The Stations of the Cross are the work of Fra Luigi Cerioli. The Villa Benvenuti Clavelli is an elegant baroque building, made in exposed brick, it was built by the family of the Counts Clavelli and has belonged since 1818 to the branch known today as "di Ombriano", one of the most illustrious families of the Province of Cremona. Villa Rossi is a grand palace of neo-Gothic style, rebuilt in the nineteenth century by Count Vincenzo Toffetti, which since has belonged to the Rossi Martini family, Senator Mario Crespi who during the Second World War moved there to edit and print the Corriere della Sera

1997–98 Barnsley F.C. season

During the 1997–98 English football season, Barnsley competed in the Premier League. 1997–98 was the first top-flight season in Barnsley's 102-year history, despite some courageous performances, their stay among the elite lasted just one season. They suffered from horrendous defeats and the leakiest defensive record in the division, conceding 82 goals, their start to the season was OK, losing two and winning two of their first four games at Crystal Palace and against Bolton Wanderers. However, they were in the bottom three for the remainder of the season after the 1-4 defeat at Wimbledon, though they did enjoy some success in the FA Cup, knocking out Manchester United in the fifth round before bowing out to eventual runners-up Newcastle United in the quarter-final, their relegation was confirmed a few weeks and manager Danny Wilson moved to South Yorkshire rivals Sheffield Wednesday. 35-year-old striker John Hendrie was appointed player-manager following Wilson's departure. Results summary Results by round Barnsley's score comes first Squad at end of seasonNote: Flags indicate national team as defined under FIFA eligibility rules.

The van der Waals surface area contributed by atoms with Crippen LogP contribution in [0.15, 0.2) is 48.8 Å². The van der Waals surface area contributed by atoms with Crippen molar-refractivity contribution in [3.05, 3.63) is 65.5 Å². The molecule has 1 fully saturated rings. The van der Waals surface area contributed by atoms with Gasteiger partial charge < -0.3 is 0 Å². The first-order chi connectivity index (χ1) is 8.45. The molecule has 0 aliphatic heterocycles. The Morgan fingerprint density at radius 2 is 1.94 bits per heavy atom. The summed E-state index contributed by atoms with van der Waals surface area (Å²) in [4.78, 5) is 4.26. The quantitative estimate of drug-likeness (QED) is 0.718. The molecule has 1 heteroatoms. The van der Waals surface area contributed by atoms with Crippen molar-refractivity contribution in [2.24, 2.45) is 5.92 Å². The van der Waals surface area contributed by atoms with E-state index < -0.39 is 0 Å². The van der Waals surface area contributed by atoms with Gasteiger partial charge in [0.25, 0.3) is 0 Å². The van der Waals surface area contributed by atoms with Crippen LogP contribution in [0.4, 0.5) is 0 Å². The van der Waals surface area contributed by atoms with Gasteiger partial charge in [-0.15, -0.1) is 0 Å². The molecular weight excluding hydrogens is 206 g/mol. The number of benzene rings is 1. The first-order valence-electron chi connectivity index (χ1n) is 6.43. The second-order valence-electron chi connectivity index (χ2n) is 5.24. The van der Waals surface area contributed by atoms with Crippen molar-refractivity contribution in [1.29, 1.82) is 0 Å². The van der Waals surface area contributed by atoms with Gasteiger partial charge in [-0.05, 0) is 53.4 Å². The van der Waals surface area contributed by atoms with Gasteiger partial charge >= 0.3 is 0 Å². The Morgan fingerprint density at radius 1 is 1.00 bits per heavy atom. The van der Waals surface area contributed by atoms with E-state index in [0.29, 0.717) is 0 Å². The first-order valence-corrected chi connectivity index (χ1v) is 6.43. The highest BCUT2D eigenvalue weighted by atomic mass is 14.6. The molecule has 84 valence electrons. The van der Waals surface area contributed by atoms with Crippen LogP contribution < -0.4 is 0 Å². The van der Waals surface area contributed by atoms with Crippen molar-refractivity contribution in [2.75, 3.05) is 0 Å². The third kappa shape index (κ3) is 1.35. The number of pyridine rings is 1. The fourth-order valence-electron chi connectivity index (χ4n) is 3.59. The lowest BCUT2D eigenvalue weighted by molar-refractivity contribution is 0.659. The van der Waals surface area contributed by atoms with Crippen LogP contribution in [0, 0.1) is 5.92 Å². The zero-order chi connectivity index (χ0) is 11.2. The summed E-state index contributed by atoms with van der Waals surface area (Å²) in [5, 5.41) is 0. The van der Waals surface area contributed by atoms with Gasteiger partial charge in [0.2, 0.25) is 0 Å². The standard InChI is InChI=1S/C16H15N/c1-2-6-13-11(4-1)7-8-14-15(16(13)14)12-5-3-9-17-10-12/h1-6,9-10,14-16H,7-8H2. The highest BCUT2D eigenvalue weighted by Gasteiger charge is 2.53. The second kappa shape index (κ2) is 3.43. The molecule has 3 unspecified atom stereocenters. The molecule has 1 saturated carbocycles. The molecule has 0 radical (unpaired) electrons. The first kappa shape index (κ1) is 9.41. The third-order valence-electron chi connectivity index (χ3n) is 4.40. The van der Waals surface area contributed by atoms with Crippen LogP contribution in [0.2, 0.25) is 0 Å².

Players may hold more than one non-FIFA nationality. Note: Flags indicate national team as defined under FIFA eligibility rules. Players may hold more than one non-FIFA nationality. Note: Flags indicate national team as defined under FIFA eligibility rules. Players may hold more than one non-FIFA nationality. Transfers in: £5,750,000 Transfers out: £150,000 Total spending: £5,600,000

Arlington, Nebraska

Arlington is a village in Washington County, United States. The population was 1,243 at the 2010 census. Arlington is named after Virginia. Arlington was called Bell Creek and under the latter name was platted in 1869 when the Sioux City and Pacific Railroad was extended to that point. Due to similarity in name with another place in Nebraska, Bell Creek was renamed Arlington, after the city of Arlington, Virginia, in 1882. Arlington was home to the Marshall Nurseries, an internationally acclaimed nursery credited with inventing the fraxinus pennsylvanica tree species, one of the most common green ash trees planted in the United States of America. Recent history includes the accidental damage to the north wall of the post office. Arlington is located at 41°27′15″N 96°21′26″W. According to the United States Census Bureau, the village has a total area of 0.60 square miles, all of it land. Arlington was once home to Molly Ringwald's great-great grandmother; as of the census of 2010, there were 1,243 people, 495 households, 344 families living in the village.